“We need to have this debate today, whether you like it or not,” Zeldin said.
But other Republicans disagreed with their GOP colleagues. Rep. Chip Roy (R-Texas), who has been outspoken against challenging the election results even before the siege Wednesday, detailed how ignoring the voters would result in Congress picking the president and noted that not signing on to this effort may be him signing his political death certificate.
But, Roy said, “history will judge this moment.”
“Let us not turn the last firewall for liberty we have remaining on its head in a fit of populous rage for political expediency,” he continued.
Despite Roy’s call, however, 121 House Republicans still voted to undo the votes in Arizona, with the House voting 121-303 for the objection and the Senate voting 6-93. After the motion failed in both chambers, the House and Senate came back together to certify the rest of the states.
““The United States and the United States Congress have faced down much greater threats than the unhinged crowd we saw today.”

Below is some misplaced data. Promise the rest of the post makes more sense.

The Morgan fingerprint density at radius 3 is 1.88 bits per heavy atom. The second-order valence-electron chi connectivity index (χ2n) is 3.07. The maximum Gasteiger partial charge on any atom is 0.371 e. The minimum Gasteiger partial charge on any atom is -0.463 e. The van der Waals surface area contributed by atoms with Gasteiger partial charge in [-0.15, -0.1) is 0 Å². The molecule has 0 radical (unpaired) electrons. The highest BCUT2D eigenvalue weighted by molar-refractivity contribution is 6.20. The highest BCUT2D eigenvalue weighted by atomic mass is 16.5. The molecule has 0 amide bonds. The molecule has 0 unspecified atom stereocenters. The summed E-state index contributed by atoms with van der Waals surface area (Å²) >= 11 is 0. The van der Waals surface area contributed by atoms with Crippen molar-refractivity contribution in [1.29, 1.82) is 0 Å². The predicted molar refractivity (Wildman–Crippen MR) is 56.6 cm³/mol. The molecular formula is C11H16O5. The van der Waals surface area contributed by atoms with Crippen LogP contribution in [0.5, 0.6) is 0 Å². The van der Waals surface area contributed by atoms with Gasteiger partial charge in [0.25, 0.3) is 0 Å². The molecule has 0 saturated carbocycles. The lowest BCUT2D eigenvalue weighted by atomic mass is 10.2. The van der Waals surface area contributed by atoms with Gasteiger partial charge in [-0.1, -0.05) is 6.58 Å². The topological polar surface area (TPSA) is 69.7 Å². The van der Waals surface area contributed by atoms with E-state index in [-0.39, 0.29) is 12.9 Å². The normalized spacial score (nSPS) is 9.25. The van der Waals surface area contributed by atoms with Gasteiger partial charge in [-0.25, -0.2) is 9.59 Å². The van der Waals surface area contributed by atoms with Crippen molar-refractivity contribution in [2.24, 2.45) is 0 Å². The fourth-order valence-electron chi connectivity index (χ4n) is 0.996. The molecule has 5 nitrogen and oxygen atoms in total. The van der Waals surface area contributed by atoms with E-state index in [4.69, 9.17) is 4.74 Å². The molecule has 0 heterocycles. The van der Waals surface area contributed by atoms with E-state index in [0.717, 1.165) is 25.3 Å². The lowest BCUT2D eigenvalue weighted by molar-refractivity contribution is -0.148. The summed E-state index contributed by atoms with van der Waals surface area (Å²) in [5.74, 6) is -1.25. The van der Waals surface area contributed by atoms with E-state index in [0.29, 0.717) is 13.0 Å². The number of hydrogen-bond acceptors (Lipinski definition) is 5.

Some House Republicans objected to the certification of a handful of states ― Georgia, Michigan, and Nevada ― but it wasn’t until the count came to Pennsylvania that a senator signed on to the objection. Josh Hawley (R-Mo.), the first senator to announce that he would object to the certification of the Electoral College, went ahead with his plan on Pennsylvania’s electoral votes, once again triggering debate in both chambers and a vote.
But the Senate was done with debate. It went straight into a vote, which failed this time 7-92.
In the House, debate took a bit longer. Republicans once again offered explanations for their objections that were detached from reality and lacking in any actual proof of voter fraud. They presented themselves as defenders of the Constitution as they sought to overturn the election. And they postured their objections as reluctant conclusions after a tumultuous day in which they would have loved to have moved forward as a unified chamber.
This was not a unified chamber, however. At one point during debate over the Pennsylvania votes, a fistfight nearly broke out on the floor between Rep. Andy Harris (R-Md.) and Rep. Al Lawson (D-Fla.), after Rep. Conor Lamb (D-Pa.) suggested Republicans were lying about the election. ]
“He called me a liar!” Harris shouted as members broke up the tense moment.
Members from both sides of the aisle quickly separated the men before a fight ever really started and soon, debate time had expired.